One proposal before the City Council on Tuesday, district elections, would remake the political landscape. Another, a half-percentage-point increase in the sales tax, would revamp city streets.
The council will consider initial votes to place both measures on the November ballot; final votes could come June 10.
The council has had several discussions over the past several weeks on district elections, which aim to increase Latino representation, and on funding street repairs with the tax increase.
A consultant drafted three options for dividing Turlock into four council districts; the mayor would continue to be elected citywide. Two options would create a southwest district with a large number of voting-age Latino citizens; the third would place this district in and near downtown. The council also could draw a map of its own.
Should voters approve the change, it would take effect with the 2016 and 2018 council elections. City officials have said the change could protect Turlock against expensive legal action under the California Voting Rights Act of 2002.
The sales tax increase, which needs at least two-thirds voter approval, would raise an estimated $5.6 million per year over its seven-year life. It would end earlier if the Stanislaus Council of Governments succeeds with a countywide measure, which was dropped earlier this year but now is possible for 2016.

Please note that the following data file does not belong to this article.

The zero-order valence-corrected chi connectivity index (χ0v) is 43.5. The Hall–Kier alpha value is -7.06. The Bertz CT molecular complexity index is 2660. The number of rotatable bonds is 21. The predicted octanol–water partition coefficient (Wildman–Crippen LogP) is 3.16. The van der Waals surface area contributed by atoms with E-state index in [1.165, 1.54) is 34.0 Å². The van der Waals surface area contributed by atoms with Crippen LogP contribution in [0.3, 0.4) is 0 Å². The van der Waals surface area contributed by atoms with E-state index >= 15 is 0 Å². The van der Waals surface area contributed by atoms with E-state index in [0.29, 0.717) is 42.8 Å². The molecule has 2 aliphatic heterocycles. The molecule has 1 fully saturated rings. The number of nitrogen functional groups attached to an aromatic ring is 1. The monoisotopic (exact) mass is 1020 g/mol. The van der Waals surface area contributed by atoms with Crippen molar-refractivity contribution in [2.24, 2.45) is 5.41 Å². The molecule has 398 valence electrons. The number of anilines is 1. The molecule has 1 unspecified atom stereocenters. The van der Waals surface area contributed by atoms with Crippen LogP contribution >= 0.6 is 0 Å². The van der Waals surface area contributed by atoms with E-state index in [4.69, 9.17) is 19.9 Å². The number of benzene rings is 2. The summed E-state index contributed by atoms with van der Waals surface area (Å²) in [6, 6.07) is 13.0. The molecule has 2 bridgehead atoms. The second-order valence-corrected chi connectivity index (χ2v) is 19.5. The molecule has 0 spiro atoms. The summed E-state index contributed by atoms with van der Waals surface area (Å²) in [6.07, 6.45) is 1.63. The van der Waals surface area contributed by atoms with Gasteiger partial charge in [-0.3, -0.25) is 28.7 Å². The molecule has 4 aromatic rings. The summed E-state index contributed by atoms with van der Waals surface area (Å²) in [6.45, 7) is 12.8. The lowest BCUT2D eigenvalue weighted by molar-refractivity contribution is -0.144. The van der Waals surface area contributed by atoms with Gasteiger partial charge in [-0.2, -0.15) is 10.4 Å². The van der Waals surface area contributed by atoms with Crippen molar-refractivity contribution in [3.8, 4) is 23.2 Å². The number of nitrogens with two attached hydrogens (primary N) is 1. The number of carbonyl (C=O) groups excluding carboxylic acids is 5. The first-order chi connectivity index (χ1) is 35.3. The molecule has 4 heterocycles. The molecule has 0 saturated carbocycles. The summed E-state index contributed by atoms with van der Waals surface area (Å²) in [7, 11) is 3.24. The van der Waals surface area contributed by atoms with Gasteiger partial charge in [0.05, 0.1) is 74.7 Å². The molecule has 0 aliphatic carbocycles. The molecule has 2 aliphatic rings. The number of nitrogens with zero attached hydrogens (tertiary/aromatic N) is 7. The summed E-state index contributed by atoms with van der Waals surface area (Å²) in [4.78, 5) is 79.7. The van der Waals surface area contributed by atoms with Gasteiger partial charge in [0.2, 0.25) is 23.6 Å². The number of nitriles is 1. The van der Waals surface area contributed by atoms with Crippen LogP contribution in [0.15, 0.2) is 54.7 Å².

The agenda packet includes a detailed list of the street work that could be funded, including major and minor routes all over the city.
“The city of Turlock road system consists of approximately 251 miles of streets, the majority of which were constructed to the standards and conditions of the early to mid-20th century, with many streets unable to meet today’s traffic demands,” a staff report said.
The council could put a tiny slice of the tax money into the city bus service, which is struggling to meet the farebox income required for federal funding.|
Also Tuesday, the council will consider a proposal to double the size of a Christmas-season ice rink at Daubenberger Road and Canal Drive. The attraction, which would expand to 9,600 square feet, is part of a complex that also offers a Halloween pumpkin patch and other seasonal activities.